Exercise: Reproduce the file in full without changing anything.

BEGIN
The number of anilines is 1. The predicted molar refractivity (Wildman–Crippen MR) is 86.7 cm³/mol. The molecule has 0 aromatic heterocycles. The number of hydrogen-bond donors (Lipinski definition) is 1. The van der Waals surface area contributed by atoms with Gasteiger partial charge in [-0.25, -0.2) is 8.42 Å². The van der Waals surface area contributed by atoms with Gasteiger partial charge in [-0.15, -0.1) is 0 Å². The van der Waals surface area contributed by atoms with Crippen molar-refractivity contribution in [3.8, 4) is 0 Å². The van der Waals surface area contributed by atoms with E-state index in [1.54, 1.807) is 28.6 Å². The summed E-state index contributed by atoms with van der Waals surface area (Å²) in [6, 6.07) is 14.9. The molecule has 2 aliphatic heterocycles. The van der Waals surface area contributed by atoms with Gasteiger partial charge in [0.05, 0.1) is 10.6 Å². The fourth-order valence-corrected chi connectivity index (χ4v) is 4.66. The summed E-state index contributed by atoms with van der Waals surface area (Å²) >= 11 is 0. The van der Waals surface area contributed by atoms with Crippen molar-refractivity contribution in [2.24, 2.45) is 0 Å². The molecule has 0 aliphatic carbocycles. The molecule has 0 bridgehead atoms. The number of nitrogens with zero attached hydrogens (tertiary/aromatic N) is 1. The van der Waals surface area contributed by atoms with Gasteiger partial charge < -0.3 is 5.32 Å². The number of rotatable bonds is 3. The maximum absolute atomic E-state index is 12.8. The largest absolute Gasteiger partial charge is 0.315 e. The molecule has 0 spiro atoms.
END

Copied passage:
The number of anilines is 1. The predicted molar refractivity (Wildman–Crippen MR) is 86.7 cm³/mol. The molecule has 0 aromatic heterocycles. The number of hydrogen-bond donors (Lipinski definition) is 1. The van der Waals surface area contributed by atoms with Gasteiger partial charge in [-0.25, -0.2) is 8.42 Å². The van der Waals surface area contributed by atoms with Gasteiger partial charge in [-0.15, -0.1) is 0 Å². The van der Waals surface area contributed by atoms with Crippen molar-refractivity contribution in [3.8, 4) is 0 Å². The van der Waals surface area contributed by atoms with E-state index in [1.54, 1.807) is 28.6 Å². The summed E-state index contributed by atoms with van der Waals surface area (Å²) in [6, 6.07) is 14.9. The molecule has 2 aliphatic heterocycles. The van der Waals surface area contributed by atoms with Gasteiger partial charge in [0.05, 0.1) is 10.6 Å². The fourth-order valence-corrected chi connectivity index (χ4v) is 4.66. The summed E-state index contributed by atoms with van der Waals surface area (Å²) >= 11 is 0. The van der Waals surface area contributed by atoms with Crippen molar-refractivity contribution in [2.24, 2.45) is 0 Å². The molecule has 0 aliphatic carbocycles. The molecule has 0 bridgehead atoms. The number of nitrogens with zero attached hydrogens (tertiary/aromatic N) is 1. The van der Waals surface area contributed by atoms with Gasteiger partial charge < -0.3 is 5.32 Å². The number of rotatable bonds is 3. The maximum absolute atomic E-state index is 12.8. The largest absolute Gasteiger partial charge is 0.315 e. The molecule has 0 spiro atoms.